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Anti-open grazing: Elsewhere, herding cows for 100km is animal abuse

By Felix Kuye
16 October 2021   |   3:01 am
Deputy Governor, Dr. Obafemi Hamzat recently held an interactive session with some journalists at Alausa, Ikeja where he spoke on sundry issues in the governance of Lagos State

[FILES] Hamzat

Deputy Governor, Dr. Obafemi Hamzat recently held an interactive session with some journalists at Alausa, Ikeja where he spoke on sundry issues in the governance of Lagos State. Deputy Editor, Felix Kuye was there.

Accidents and repair of Lagos roads
I have listened to statements like ’that road is a death trap.’ And what people are saying by that is that the road is not good. Looking at it critically, you will realise that it is not a bad road that kills. I read Federal Road Safety Commission (FRSC) reports often. About 67 per cent of deaths are caused by people drinking when they are about to drive or while driving. In other parts of the world, especially advanced countries like United States, they still record accidents on their roads despite the good state of the roads. The issue is that our habit of drinking while driving also causes deaths.

We have decided to focus on high traffic moving areas and then open new roads. For example, we are expanding the Lekki-Epe road. The essence is that we are trying to move traffic away from the highway. We are also expecting the Dangote refinery to begin operation, so we need to expand that road. We are also focusing on the load-carrying capacity roads. Another such road is the one that comes from Deeper Life all the way to the University of Lagos. We have a lot of institutions along that route. It allows us to move people from one end to another. The government is as well awarding new roads and fixing many others with the public works department. As of June, there were about 198 roads undergoing patching.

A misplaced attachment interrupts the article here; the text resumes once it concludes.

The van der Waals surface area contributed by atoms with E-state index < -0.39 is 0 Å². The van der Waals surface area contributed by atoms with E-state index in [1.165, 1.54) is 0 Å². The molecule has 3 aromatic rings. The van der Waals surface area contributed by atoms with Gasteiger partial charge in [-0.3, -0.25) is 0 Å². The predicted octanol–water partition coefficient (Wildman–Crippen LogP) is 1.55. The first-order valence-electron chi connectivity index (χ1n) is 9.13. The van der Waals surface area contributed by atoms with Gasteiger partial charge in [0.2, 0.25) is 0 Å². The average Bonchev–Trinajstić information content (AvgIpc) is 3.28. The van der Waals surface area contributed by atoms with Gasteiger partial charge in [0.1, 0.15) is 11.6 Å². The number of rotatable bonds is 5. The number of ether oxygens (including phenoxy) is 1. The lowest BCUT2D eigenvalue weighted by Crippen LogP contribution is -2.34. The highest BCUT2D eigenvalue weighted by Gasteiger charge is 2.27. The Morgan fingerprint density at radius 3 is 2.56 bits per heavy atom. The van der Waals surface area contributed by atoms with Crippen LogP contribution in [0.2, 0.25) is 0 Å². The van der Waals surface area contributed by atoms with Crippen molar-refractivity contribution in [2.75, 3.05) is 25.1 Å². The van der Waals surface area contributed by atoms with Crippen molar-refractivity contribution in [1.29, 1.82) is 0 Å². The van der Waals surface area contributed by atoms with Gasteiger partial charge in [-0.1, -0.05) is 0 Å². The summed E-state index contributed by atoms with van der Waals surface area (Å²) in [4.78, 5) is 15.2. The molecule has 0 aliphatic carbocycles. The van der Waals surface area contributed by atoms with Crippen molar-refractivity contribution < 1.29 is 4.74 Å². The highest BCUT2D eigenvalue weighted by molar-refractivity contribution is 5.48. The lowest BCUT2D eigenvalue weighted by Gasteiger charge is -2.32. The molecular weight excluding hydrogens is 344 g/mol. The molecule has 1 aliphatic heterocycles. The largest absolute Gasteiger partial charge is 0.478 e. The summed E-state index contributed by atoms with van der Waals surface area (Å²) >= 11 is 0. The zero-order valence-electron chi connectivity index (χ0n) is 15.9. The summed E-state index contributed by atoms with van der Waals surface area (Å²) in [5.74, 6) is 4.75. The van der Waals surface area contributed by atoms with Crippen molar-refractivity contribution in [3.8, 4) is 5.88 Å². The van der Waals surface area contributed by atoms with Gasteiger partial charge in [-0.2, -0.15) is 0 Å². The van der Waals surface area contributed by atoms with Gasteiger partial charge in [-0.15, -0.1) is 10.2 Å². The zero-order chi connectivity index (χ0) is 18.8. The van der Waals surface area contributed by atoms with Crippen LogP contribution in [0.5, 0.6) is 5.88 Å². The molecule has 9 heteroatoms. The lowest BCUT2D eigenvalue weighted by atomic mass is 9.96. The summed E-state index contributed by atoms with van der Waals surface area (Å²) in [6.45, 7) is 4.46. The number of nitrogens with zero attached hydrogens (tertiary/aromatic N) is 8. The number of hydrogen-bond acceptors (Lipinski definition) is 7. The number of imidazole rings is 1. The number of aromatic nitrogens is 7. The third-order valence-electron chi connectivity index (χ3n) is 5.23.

We called on councilors, who are the closest to the people, and asked them to consult with relevant stakeholders and tell us the project they want to be executed in their wards. Majority of the projects listed turned out to be roads. So, in terms of roads, the current administration is doing a lot to make sure that hardship associated with moving from one place to another in Lagos is substantially mitigated.

Litigation over Value Added Tax
On the issue of Lagos State joining the suit against the Federal Government over Value Added Tax, what I will say is that we all signed in for constitutional democracy in this country, so the court or the judge will adjudicate and everybody will abide by the decision of the court. It is about interpreting the constitution. Let the court interpret. We need to have this type of discussion in the country. Let the court decision and we move on.

The proposed 4th Mainland Bridge
The proposed 4th Mainland Bridge may cost about $2billion. There are processes for concession, and it is not something that civil servants are handling 100 per cent. It is not something that I can say I know in all. We brought in experts from around the world to manage the process. They brief us once in a while. The process is not handled entirely by the Lagos State government. There are consultants with whom we work to make sure that the vision is accomplished. Initially, there were a lot of people involved but they have narrowed the list to six, who are now working together. There is a Portuguese company, a Chinese firm, and Julius Berger is there. What all these will come out to, I do not know yet, but by the time the final concession is done, it will be made public. Let us wait for that.

Menace of okada riders
The killing of the senior police officer in Ajao Estate was very unfortunate. The process of getting justice is on. Newspapers reported that some suspects have been arrested. They must have been taken to court. The law banning okada from certain routes is there and it has to be implemented with the support of the police and other law enforcement agencies. The law was passed a long time ago. What we need to do as a state government is to keep moving on. One of the things we have done is to call a security meeting involving military officers and police because the report we get is that some law enforcement officers own some of these things. So, let us hold internal discussions to say this is the law on the ground and it has to be obeyed. That is ongoing and very soon, the public will see the result because we cannot allow lawlessness. Though we know that people have to do what they need to do as citizens, you cannot infringe on the rights of other people.

Move against open grazing